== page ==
“Understanding how self-driving vehicles impact the world as we know it today is critical to ensuring we’re creating the right experience for tomorrow,” said John Shutko, Ford’s human factors technical specialist. “We need to solve for the challenges presented by not having a human driver, so designing a way to replace the head nod or hand wave is fundamental to ensuring safe and efficient operation of self-driving vehicles in our communities.”

As part of Ford’s efforts to ensure autonomous vehicles can safely share the road with humans, the joint research project set out to investigate the most effective means for the vehicle to communicate. The team considered using displayed text, but that would require people all understand the same language. The use of symbols was rejected because symbols historically have low recognition among consumers.

In the end, the researchers decided lighting signals are the most effective means for creating a visual communications protocol for self-driving vehicles. As light signals for turning and braking indication are already standardized and widely understood, they determined the use of lighting signals is best to communicate whether the vehicle is in autonomous drive mode, beginning to yield, or about to accelerate from a stop.

So Ford outfitted a Transit Connect van with a light bar placed on the windshield. To simulate a fully self-driving experience without using an actual autonomous vehicle, the Virginia Tech Transportation Institute team developed a way to conceal the driver with a “seat suit.”

The suit creates the illusion of a fully autonomous vehicle, which is necessary to test and evaluate real-world encounters and behaviors. The researchers then went to work experimenting with three light signals to test the communication of the vehicle’s intent:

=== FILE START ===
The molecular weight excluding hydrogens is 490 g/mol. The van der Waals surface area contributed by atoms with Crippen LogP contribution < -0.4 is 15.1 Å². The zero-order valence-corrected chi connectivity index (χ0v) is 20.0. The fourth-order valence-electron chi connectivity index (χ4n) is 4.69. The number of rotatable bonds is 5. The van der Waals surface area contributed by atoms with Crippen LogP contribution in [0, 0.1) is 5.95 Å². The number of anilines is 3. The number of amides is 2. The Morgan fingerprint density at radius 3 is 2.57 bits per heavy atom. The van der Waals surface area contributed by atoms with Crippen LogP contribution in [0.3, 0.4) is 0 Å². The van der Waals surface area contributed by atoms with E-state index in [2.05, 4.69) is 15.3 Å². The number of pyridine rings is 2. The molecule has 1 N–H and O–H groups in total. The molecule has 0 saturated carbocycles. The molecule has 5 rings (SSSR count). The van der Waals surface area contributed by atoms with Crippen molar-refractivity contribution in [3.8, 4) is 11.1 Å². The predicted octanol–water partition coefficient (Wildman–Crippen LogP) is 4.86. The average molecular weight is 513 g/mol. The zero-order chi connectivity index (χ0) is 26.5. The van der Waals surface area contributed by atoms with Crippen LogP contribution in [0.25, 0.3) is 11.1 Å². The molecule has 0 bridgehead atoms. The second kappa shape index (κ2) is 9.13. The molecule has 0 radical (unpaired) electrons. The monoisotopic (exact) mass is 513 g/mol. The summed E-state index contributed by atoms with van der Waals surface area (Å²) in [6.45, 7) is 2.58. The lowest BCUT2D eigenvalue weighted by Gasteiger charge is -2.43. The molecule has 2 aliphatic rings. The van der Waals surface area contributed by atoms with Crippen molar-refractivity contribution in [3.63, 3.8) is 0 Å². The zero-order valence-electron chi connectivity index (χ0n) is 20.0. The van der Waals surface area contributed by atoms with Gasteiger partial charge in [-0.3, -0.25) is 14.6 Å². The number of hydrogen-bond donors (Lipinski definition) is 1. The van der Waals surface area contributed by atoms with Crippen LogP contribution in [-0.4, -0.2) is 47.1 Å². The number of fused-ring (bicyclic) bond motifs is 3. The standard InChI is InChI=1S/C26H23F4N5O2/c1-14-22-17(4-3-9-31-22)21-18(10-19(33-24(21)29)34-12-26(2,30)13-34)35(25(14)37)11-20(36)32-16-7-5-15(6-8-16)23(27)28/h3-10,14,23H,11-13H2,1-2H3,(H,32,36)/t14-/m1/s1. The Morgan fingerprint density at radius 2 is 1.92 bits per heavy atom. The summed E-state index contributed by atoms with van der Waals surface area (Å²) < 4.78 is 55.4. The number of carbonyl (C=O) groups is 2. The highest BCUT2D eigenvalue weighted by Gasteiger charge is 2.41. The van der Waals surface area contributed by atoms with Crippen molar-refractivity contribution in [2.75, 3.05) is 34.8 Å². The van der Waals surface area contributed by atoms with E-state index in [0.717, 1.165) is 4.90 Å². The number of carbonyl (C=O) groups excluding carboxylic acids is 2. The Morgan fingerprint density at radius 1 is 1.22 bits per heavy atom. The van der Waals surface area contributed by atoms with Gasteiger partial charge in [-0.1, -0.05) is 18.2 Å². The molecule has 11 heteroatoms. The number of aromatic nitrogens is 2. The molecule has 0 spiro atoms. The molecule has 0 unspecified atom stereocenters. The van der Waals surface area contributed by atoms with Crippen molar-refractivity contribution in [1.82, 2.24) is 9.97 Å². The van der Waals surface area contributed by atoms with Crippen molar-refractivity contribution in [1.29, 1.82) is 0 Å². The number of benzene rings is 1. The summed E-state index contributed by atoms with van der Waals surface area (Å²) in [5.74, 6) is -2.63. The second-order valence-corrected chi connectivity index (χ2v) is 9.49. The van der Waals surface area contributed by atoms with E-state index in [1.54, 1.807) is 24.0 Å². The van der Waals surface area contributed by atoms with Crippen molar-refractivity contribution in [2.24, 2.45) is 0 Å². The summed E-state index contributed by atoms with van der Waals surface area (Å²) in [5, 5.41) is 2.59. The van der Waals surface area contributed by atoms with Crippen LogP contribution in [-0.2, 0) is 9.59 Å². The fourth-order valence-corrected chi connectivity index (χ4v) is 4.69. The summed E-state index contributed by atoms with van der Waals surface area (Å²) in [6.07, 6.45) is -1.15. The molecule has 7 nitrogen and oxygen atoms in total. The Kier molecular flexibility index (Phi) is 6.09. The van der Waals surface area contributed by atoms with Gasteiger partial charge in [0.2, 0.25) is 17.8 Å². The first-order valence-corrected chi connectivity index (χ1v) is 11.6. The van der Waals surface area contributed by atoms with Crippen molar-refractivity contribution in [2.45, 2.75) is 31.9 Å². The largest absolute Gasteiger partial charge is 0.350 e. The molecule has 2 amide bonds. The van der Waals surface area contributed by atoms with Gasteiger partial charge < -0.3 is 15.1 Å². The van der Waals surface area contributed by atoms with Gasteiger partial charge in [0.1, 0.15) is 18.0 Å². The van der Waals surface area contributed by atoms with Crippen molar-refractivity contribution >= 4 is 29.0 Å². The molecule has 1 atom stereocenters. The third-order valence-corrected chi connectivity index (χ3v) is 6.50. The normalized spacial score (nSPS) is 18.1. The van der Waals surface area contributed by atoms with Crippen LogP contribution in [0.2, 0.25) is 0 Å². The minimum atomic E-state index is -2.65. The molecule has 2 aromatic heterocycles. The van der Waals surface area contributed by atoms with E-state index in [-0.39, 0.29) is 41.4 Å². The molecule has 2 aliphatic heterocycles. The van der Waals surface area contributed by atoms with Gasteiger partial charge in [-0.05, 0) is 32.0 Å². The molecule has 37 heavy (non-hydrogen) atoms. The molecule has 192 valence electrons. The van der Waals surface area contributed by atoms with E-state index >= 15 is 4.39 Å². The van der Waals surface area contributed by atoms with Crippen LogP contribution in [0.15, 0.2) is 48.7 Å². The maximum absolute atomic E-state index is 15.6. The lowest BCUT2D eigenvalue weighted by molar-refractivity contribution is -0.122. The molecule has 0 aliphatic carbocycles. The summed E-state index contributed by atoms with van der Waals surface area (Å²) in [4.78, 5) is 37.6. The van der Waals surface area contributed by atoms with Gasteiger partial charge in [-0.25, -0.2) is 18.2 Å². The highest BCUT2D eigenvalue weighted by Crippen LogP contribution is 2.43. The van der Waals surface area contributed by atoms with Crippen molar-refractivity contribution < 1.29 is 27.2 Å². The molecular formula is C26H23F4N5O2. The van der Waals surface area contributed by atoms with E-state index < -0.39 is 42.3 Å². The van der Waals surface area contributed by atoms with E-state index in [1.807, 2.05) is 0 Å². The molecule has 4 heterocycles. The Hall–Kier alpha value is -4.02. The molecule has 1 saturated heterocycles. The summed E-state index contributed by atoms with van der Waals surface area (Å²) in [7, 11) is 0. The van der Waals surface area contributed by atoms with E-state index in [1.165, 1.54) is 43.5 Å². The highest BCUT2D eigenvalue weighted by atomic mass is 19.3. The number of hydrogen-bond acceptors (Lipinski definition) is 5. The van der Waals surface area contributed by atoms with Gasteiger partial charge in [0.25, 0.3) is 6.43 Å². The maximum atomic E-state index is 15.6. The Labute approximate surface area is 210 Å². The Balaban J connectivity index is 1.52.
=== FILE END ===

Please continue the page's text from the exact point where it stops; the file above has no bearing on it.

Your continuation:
• Yield: Two white lights that move side to side, indicating vehicle is about to yield to a full stop
  • Active autonomous driving mode: Solid white light to indicate vehicle is driving autonomously
  • Start to go: Rapidly blinking white light to indicate vehicle is beginning to accelerate from a stop

The simulated autonomous Transit Connect was driven on public roads in northern Virginia – home to a density of traffic and pedestrians – throughout August, with researchers capturing video and logs of pedestrian reactions. More than 150 hours of data over approximately 1,800 miles of driving was collected in an urban environment, including encounters with pedestrians, bicyclists and other drivers. External signals were activated more than 1,650 times at various locations around Arlington, Va., including at intersections, parking lots, garages, airport roadways, and various other locations.

Numerous high-definition cameras mounted in the study vehicle provided a 360-degree view of surrounding areas and captured the behavior of other road users. This data will be valuable to understanding if other road users change their behaviors in response to self-driving vehicles and the signals they employ.

"This work is of value not only to vehicle users and manufacturers, but also to anyone who walks, rides or drives alongside autonomous vehicles in the future,” said Andy Schaudt, project director, Center for Automated Vehicle Systems, Virginia Tech Transportation Institute. “We are proud to support Ford in developing this important research.”

Creating an industry standard

Ford is already working with several industry organizations to push toward creation of a standard, including the International Organization for Standardization and SAE International. A common visual communications interface most people can understand across all self-driving vehicles in all locations will help ensure safe integration into transportation systems. Ford is also working on ways to communicate with those who are blind or visually impaired as part of a separate work stream.

“Preparing for a self-driving future is going to take all of us working together,” said Shutko. “That’s why we’re developing and advocating for a standard solution so it can be adopted by the industry and applied to all self-driving vehicles.”